Algeria officially Democratic and Popular Republic of Algeria, republic of western North Africa; bounded on the north by the Mediterranean Sea; on the east by Tunisia and Libya; on the south by Niger, Mali, and Mauritania; and on the west by Morocco. Its total area is 2,381,741 sq km (919,595 sq mi).
Natural Resources Most of the natural wealth of Algeria lies in its sizable mineral deposits, notably crude petroleum, natural gas, phosphates, and iron ore. Other minerals include coal, lead, and zinc. The arable land comprises only about 3 percent of the total area and is located mainly in the valleys and plains of the coastal region.
Plants and Animals The northern sections of Algeria have suffered from centuries of deforestation and overgrazing. Remnants of forests exist in a few areas of the higher Tell and Saharan Atlas. Trees include pines, Atlas cedar, and various oaks, including cork oak. Lower slopes are bare or covered with a scrub vegetation of juniper and other shrubs. Much of the High Plateau is barren, but tracts of steppe vegetation containing esparto grass and brushwood are present. Plant life in the Sahara is widely scattered and consists of drought-resistant grasses, acacia, and jujube trees.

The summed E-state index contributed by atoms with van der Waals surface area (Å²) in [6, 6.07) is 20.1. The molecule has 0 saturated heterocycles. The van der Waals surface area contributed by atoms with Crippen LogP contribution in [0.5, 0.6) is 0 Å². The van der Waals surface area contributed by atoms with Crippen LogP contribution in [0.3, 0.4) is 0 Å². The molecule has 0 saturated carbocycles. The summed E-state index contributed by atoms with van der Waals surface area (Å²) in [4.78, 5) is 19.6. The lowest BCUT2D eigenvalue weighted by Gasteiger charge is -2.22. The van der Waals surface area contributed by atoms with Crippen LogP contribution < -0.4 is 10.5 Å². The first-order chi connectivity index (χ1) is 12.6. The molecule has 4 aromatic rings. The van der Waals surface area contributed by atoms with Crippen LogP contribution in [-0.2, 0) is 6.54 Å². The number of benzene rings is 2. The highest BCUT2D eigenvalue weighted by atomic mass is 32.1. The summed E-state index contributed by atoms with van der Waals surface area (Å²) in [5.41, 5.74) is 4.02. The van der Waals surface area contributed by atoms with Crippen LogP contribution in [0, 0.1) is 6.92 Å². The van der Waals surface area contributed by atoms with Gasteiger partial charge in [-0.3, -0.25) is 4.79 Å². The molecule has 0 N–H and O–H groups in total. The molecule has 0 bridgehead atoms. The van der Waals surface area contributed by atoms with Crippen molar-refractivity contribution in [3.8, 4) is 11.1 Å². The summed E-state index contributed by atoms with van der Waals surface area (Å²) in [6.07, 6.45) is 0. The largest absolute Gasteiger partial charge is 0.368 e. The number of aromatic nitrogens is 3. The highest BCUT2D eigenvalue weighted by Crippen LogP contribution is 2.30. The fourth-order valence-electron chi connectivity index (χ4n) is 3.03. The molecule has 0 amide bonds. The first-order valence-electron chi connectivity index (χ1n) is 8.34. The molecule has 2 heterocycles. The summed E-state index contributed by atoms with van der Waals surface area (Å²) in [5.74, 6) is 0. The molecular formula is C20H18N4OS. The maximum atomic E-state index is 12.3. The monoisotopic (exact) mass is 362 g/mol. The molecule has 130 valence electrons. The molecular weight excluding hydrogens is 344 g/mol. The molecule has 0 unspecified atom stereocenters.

The relatively sparse vegetation of the country can support only a limited wildlife population. Scavengers, such as jackals, hyenas, and vultures, are found in most regions. Fewer antelope, hares, gazelles, and reptiles are also present.
Soils Rich soils are rare in Algeria. The most fertile lands, located in the Tell region, nearest the coast, are relatively poor in humus and have suffered from overcultivation. The plains have considerable alluvial deposits, but the uplands have poorer soils and can support only grasses suitable for grazing. 55494jpt21lue5v